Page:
Given the purpose of § 375.420, its plain language that a prevailing plaintiff is allowed “a reasonable attorney's fee” as part of the judgment, and the plain language of Local Rule 12.06(C) of this Court permitting appointed counsel to recover statutorily-authorized fees, I conclude that the Thomases are entitled to an award of reasonable attorney's fees in this action.

         B. Legal Standard

         I have broad discretion in determining the reasonableness of attorney's fees. Selleck v. Keith M. Evans Ins., Inc., 535 S.W.3d 779, 786 (Mo.Ct.App. 2017). And my role as the trial judge in this case renders me an expert in determining a reasonable fee, given my familiarity with all of the issues in the case and with the character of the legal services rendered. Terpstra v. State, 565 S.W.3d 229, 249 (Mo.Ct.App. 2019).

         The calculation of a reasonable fee begins with the lodestar amount, which is “determined by multiplying the number of hours reasonably expended by a reasonable hourly rate in the community.” Berry v. Volkswagen Grp. of Am., Inc., 397 S.W.3d 425, 429 n.3 (Mo. banc 2013). I may adjust this amount upon consideration of several factors, including: 1) the rates customarily charged by the attorneys involved in the case and by other attorneys in the community for similar services; 2) the number of hours reasonably expended on the litigation; 3) the nature and character of the services rendered; 4) the degree of professional ability required; 5) the nature and importance of the subject matter; 6) the amount involved or the result obtained; and 7) the vigor of the opposition. Id. at 431; see also Weitz Co., 631 F.3d at 528-29 (considering factors under state law when determining reasonable attorney's fees in diversity action).

         C. Discussion

         Employing the lodestar method, the Thomases seek an award of attorney's fees totaling $992, 267, which represents 2257.1 hours of work performed by three attorneys, a paralegal, and a litigation support clerk at the law firm of Lathrop Gage LLC; and 837.7 hours of work performed by eight attorneys and a paralegal at the law firm of Husch Blackwell LLP. American Modern objects to the requested fees on several bases, which I will address in turn.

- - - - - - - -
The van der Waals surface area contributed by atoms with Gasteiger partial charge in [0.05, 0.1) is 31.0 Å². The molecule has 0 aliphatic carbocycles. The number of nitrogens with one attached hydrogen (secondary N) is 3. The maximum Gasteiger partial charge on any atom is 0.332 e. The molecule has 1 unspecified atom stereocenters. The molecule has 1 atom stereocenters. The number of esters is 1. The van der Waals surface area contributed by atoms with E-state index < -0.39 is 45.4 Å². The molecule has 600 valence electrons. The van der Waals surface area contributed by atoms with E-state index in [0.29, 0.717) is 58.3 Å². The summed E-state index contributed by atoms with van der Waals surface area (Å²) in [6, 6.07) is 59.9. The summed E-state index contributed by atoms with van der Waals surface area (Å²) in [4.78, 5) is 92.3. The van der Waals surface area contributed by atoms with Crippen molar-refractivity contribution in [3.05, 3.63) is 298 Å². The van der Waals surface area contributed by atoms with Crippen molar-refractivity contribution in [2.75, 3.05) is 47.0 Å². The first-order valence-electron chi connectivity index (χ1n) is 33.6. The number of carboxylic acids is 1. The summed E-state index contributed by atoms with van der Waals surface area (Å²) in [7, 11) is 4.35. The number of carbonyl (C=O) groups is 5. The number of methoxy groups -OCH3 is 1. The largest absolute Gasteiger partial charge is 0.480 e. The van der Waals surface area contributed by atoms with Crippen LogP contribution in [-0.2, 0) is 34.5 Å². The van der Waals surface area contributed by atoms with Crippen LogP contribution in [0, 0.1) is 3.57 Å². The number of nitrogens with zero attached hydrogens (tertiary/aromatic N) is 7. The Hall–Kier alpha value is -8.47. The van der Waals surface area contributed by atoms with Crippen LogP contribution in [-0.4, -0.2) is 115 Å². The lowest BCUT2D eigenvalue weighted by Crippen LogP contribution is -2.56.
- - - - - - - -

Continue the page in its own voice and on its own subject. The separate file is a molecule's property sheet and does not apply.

1. Relation to Actual Damages

         The Thomases sought and recovered the amount they claimed under their insurance policy, $19, 093.74, and the maximum amount of the statutorily-prescribed penalty for American Modern's vexatious refusal to pay the claim, $2059.37, for a total monetary judgment of $21, 153.11.

         American Modern argues that large attorney-fee awards on vexatious-refusal-to-pay claims usually result from large damage awards and, further, that attorney-fee awards that exceed actual-damage awards on such claims “typically” are in the range of 300 to 400 percent of the damages awarded. Given the relatively low damages awarded here, American Modern contends that the requested fee award should be reduced to bring it in line with the Thomases' actual damages and with other vexatious-refusal-to-pay cases. In the particular circumstances of this case, I disagree.

         First, the Missouri Supreme Court has noted that the amount of the verdict or judgment may have little bearing on the amount of the fee award in cases where the applicable fee-shifting statute was promulgated by the legislature to protect the public from harm. Berry, 397 S.W.3d at 431 (quoting Gilliland v. Missouri Athletic Club,273 S.W.3d 516, 523 (Mo. banc 2009) (en banc)). The Missouri legislature enacted the statute under which the Thomases prevailed “to correct the evil of an arbitrary refusal for the sole purpose of delaying the plaintiff in the collection of his claim.” Willis, 287 S.W.2d at 104 (emphasis added). The Thomases were awarded the maximum ...